Promotional rape

In our zeal for principle, it's easy to forget real people

Issue: "Question of Faith," April 5, 1997

To sit and listen for an hour to Norma McCorvey and Sandra Cano, you'd never guess how extraordinary these two very ordinary women are. You'd never guess, just listening to them, that they had once been at the legal epicenter of what will surely sometime be seen as this nation's defining social and cultural issue of the last half of the 20th century.

God has always chosen the simple things to confound the wise. It is not demeaning to Norma McCorvey and Sandra Cano to say that he has done so in this case. Both women see themselves as totally usual people, and--except for the end of the story and God's grace in their lives--they are absolutely right.

Ms. McCorvey, especially, reminds you a great deal of the blind man in John 9 who, when questioned about some of the theological nuances associated with his healing, said quite simply: "I don't know. One thing I do know. I was blind but now I see." Ms. McCorvey admits she gets confused when journalists throw hard questions at her. But then she looks them straight in the eye and says: "All I know is that I'm not the same person I used to be. I don't do drugs, I don't drink, I don't date other women. I am now a child of God, a new creature in Christ. I am forgiven and redeemed." Simple and emphatic.

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I suppose there really are two kinds of people active in the pro-abortion movement: Some are genuinely compassionate toward mothers with unwanted or inconvenient pregnancies. Others are crassly and selfishly focused on their own goals of freedom and convenience. There's probably no way to know the relative numbers in the two camps--but it has now become obvious which of the two traditionally speaks for the movement. It's not the nicer group.

Just ask Norma McCorvey and Sandra Cano. Whatever the intentions of their would-be helpers 24 years ago, nothing that happened then set aside or even reduced the suffering these women would continue to endure for most of their adult lives. If that was the purpose of the folks who engineered the Roe vs. Wade and Doe vs. Bolton Supreme Court decisions, they failed miserably.

When Norma McCorvey became a Christian last year, she explained how from the very beginning of her Supreme Court case she was manipulated, lied to, used, ignored, sidelined, and condescended to. All that in the name of "helping women." Now the emerging testimony of Sandra Cano in the other major Supreme Court case that set the stage for "abortion on demand" offers an even bleaker picture of cynicism on the part of abortion advocates. Ms. Cano says she thinks her name was forged on an affidavit that she thought had to do with gaining custody of her children--not aborting them. At the very least, her own legal counsel lied to her about what she was signing.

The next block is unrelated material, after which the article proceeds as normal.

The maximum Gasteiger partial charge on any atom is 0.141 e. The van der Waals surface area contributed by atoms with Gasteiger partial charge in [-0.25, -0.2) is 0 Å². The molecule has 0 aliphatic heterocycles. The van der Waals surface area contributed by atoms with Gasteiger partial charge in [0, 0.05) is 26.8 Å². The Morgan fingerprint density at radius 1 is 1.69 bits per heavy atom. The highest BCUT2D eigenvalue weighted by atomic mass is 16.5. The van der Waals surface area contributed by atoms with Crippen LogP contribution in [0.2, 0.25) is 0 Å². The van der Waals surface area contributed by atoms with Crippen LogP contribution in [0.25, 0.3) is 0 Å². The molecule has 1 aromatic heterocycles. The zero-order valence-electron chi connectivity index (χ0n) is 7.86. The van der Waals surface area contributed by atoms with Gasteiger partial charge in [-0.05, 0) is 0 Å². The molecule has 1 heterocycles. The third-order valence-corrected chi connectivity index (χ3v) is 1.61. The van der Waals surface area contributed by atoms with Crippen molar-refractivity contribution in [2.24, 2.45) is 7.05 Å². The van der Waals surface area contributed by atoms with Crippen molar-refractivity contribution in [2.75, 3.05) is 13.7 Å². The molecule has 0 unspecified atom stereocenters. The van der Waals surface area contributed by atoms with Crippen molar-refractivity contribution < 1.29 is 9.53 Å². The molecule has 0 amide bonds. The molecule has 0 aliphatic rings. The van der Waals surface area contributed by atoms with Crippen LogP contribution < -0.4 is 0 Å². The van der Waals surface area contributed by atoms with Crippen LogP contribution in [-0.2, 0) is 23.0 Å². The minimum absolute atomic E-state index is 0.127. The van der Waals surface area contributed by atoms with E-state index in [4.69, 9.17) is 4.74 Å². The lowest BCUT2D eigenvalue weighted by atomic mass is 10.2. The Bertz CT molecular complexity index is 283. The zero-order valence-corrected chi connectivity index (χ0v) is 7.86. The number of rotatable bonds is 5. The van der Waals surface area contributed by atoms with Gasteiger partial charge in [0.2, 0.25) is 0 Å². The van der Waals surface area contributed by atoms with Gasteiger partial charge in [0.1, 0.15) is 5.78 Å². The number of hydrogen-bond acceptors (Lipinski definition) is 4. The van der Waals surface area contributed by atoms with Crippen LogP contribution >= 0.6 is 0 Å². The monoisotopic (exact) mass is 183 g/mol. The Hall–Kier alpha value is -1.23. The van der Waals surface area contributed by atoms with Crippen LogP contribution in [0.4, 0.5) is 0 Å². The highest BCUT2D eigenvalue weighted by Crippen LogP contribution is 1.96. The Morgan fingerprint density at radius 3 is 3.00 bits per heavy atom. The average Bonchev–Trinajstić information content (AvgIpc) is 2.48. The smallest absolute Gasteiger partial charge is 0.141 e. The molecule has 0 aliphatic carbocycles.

So in the name of women's rights, both of these women were launched onto a long course of lonely suffering. Consumed with their cause, pro-abortionists added promotional rape to their other sins and left two ordinary women lying bruised in the ditch along the superhighway to subsequent judicial, legislative, and public opinion victories.

But, of course, Christian pro-lifers can fall into the same trap. We can get so zealous for a righteous cause that we forget the people who need to be helped. We can state God's truth with such razor-sharp edges that those who need to hear that truth never hear God's grace.

God himself never makes that mistake. Even as he handed down his law from Mount Sinai, he reminded his people that he was the one who had earlier delivered them from bondage. God doesn't just tell us to "speak the truth in love"; he is the model for doing so.

That's why it was so appropriate last week to see Norma McCorvey and Sandra Cano participating in the formal dedication of the new National Memorial for the Unborn in Chattanooga, Tenn. The unusual facility, built on the site of a former "clinic" where 35,000 abortions were performed over an 18-year period, offers a gentle setting where mothers, fathers, and families who have lost children to abortion are encouraged to place plaques on a "wall of names" reminiscent of the Vietnam memorial in Washington. "A common need," says Pat Lindley, who has tirelessly promoted the memorial for the last several years, "is for a unique place of healing, where loss and grief can be shared with others who have suffered similarly, and where the unborn can be honored and remembered in a tangible way."

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